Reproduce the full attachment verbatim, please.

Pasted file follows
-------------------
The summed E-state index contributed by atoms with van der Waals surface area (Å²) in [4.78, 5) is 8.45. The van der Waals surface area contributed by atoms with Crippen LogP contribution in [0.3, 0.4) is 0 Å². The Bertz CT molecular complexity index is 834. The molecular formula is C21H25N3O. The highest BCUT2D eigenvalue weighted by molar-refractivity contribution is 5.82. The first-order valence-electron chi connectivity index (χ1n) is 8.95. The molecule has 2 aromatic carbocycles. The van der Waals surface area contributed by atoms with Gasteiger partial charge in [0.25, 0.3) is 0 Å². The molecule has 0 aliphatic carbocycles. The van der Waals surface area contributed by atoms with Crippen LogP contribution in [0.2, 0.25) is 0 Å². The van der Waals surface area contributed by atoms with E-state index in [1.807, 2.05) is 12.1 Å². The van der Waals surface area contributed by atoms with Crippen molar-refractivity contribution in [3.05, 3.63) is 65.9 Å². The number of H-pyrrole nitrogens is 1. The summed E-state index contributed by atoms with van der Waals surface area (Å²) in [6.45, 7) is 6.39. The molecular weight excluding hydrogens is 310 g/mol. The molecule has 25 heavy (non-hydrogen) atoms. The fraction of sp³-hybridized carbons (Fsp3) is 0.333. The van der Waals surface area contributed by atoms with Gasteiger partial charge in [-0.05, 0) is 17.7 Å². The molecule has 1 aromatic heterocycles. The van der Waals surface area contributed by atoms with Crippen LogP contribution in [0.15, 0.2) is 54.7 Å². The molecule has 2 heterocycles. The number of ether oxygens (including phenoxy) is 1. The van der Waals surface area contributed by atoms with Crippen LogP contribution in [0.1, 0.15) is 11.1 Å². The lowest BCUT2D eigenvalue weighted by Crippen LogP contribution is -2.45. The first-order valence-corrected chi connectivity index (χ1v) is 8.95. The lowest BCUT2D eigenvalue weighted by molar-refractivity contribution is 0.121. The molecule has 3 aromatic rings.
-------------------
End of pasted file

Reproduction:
The summed E-state index contributed by atoms with van der Waals surface area (Å²) in [4.78, 5) is 8.45. The van der Waals surface area contributed by atoms with Crippen LogP contribution in [0.3, 0.4) is 0 Å². The Bertz CT molecular complexity index is 834. The molecular formula is C21H25N3O. The highest BCUT2D eigenvalue weighted by molar-refractivity contribution is 5.82. The first-order valence-electron chi connectivity index (χ1n) is 8.95. The molecule has 2 aromatic carbocycles. The van der Waals surface area contributed by atoms with Gasteiger partial charge in [0.25, 0.3) is 0 Å². The molecule has 0 aliphatic carbocycles. The van der Waals surface area contributed by atoms with Crippen LogP contribution in [0.2, 0.25) is 0 Å². The van der Waals surface area contributed by atoms with E-state index in [1.807, 2.05) is 12.1 Å². The van der Waals surface area contributed by atoms with Crippen molar-refractivity contribution in [3.05, 3.63) is 65.9 Å². The number of H-pyrrole nitrogens is 1. The summed E-state index contributed by atoms with van der Waals surface area (Å²) in [6.45, 7) is 6.39. The molecular weight excluding hydrogens is 310 g/mol. The molecule has 25 heavy (non-hydrogen) atoms. The fraction of sp³-hybridized carbons (Fsp3) is 0.333. The van der Waals surface area contributed by atoms with Gasteiger partial charge in [-0.05, 0) is 17.7 Å². The molecule has 1 aromatic heterocycles. The van der Waals surface area contributed by atoms with Crippen LogP contribution in [0.15, 0.2) is 54.7 Å². The molecule has 2 heterocycles. The number of ether oxygens (including phenoxy) is 1. The van der Waals surface area contributed by atoms with Crippen LogP contribution in [0.1, 0.15) is 11.1 Å². The lowest BCUT2D eigenvalue weighted by Crippen LogP contribution is -2.45. The first-order valence-corrected chi connectivity index (χ1v) is 8.95. The lowest BCUT2D eigenvalue weighted by molar-refractivity contribution is 0.121. The molecule has 3 aromatic rings.